Four and a half years ago, in the wake of HBO’s decision to send a DMCA notice removing a 3D printed Game of Thrones iPhone dock from the internet, I wrote a short blog post titled HBO, Give People a Way to Buy Your 3D Printed Stuff for the Public Knowledge blog. Today I get to write a post celebrating the fact that Valve has decided to do just that.
The first post raised a point that was not novel at the time, and has not grown any more novel since: instead of taking down fan art, rightsholders may be better served by allowing fans to spread their enthusiasm by selling their work. Furthermore, to the extent that fan art requires a license to produce, rightsholders could be well served by granting that license in exchange for part of the proceeds from that sale and information about what types of things are popular in the community.
While the larger point was not novel, 3D printing did bring a slightly different context to its discussion. Unlike other types of digital-only fan art that can be reproduced for free, 3D printing involves a physical thing that costs money to produce. That means that 3D printed fan art will involve payment much more often than other types of online fan art. As a result, rightsholders do not have to introduce monetization into an ecosystem – it is there from the beginning. That, in turn, makes it much less disruptive to introduce the concept of royalty payments to the community. (For what it’s worth, a similar “I expect to pay for physical goods” mindset helps guide the development of the open source hardware community and its divergence from traditional open source hardware.)
In my Shapeways welcome post, I mentioned that one of the reasons I was excited to join was Shapeways’ unique position to bring together fans, rightsholders, and 3D printing. One of the first things I did when I started was to reach out to Heidi Tandy (who is many things, but in this context was part of the team supporting the Organization for Transformative Works). I asked her for thoughts on creating a program that allowed fans to create new works without exposure to threats of copyright infringement while at the same time avoiding forcing licenses on new works that did not require licenses in the first place. As would come as no surprise to anyone who has met her, Heidi was incredibly willing to take the time to walk me through my ideas and anxieties, as well as share her insights.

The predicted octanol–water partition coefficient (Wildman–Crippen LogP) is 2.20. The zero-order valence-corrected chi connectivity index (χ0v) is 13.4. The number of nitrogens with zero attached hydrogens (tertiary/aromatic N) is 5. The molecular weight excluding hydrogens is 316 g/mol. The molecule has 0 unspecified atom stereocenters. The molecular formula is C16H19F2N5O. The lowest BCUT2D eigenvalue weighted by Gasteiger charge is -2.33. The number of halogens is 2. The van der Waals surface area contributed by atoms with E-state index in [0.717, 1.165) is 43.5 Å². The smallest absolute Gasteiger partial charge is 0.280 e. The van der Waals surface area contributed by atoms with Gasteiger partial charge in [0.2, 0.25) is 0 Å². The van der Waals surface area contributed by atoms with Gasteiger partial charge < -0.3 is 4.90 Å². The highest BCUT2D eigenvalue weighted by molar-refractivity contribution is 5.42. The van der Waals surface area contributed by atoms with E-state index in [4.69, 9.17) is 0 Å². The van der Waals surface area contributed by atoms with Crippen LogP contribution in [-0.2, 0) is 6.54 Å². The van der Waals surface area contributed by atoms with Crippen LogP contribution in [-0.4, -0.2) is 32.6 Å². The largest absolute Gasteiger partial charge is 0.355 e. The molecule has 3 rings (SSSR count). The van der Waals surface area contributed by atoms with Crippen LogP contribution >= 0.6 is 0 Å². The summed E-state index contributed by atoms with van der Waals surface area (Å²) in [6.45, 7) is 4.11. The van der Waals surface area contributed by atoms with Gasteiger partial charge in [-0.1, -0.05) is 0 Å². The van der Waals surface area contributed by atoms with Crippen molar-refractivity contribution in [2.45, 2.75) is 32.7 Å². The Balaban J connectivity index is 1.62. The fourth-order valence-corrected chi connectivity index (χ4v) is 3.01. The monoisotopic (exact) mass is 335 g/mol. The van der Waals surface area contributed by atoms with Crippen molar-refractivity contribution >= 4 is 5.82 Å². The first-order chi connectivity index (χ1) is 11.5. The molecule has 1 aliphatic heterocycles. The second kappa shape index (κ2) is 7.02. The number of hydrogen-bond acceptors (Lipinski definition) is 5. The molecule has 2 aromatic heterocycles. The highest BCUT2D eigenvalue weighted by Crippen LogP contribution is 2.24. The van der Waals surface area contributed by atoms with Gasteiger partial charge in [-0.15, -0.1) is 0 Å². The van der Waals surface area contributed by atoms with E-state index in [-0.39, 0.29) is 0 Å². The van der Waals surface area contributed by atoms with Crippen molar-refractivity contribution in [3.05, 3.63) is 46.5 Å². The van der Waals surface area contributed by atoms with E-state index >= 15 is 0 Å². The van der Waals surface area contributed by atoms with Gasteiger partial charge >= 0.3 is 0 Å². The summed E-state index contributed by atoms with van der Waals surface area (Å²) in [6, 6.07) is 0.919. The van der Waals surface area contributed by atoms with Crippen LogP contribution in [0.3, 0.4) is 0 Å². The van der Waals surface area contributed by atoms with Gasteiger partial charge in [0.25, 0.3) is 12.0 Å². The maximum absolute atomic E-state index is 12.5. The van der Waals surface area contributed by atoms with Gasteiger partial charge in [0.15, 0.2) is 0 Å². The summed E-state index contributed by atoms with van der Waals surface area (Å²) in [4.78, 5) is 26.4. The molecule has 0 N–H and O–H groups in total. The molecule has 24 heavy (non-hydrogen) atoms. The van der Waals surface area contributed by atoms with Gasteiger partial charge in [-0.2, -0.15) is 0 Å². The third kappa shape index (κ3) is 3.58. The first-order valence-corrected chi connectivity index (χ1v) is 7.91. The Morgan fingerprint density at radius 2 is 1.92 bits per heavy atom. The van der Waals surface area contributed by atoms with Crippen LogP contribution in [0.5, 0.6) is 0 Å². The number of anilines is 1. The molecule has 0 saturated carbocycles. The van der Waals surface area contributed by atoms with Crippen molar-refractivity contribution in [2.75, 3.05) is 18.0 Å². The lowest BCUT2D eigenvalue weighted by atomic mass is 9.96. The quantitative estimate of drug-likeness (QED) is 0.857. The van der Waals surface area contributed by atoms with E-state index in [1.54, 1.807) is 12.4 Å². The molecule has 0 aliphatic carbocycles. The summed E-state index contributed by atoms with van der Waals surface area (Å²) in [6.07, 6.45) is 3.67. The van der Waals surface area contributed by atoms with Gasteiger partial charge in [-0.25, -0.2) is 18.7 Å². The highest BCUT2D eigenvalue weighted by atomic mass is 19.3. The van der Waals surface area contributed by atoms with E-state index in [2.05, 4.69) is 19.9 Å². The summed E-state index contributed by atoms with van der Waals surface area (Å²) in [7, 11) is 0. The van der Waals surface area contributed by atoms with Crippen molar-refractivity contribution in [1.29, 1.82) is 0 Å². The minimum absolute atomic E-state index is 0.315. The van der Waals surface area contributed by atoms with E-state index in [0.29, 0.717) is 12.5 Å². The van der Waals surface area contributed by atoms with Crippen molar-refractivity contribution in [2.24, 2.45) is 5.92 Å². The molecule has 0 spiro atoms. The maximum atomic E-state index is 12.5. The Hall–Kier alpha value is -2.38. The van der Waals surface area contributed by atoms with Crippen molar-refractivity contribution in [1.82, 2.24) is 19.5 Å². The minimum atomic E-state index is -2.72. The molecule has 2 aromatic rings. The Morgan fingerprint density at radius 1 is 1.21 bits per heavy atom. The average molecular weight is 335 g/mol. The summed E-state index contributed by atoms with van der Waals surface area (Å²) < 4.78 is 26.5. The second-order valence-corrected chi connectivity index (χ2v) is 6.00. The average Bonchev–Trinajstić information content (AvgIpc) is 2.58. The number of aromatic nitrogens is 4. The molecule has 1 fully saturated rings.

I hope that the structure of the Valve deal helps facilitate licensing between fans and rightsholders when that licensing is necessary, without also creating new norms requiring licenses when none are necessary. The former is advanced by a prominent notice that the license is available with (what I hope are) human-readable terms. The latter is advanced by making it clear that creators have the right to opt out of the license, and making it easy to do so.
Valve deserves a great deal of credit for their willingness to support both of these goals, and for their willingness to explore this more generally. It would have been easy for Valve to refuse to explore this opportunity at all, to make the license terms complicated or secret, or to insist that it be hard or impossible to opt out of the license. They did none of these things, for which they should be commended.
This program is a big step towards finding out what it really means to allow fans to create original physical items under a formal license, instead of shutting it down or benignly neglecting it under opaque conditions. I’m hoping that there are many more.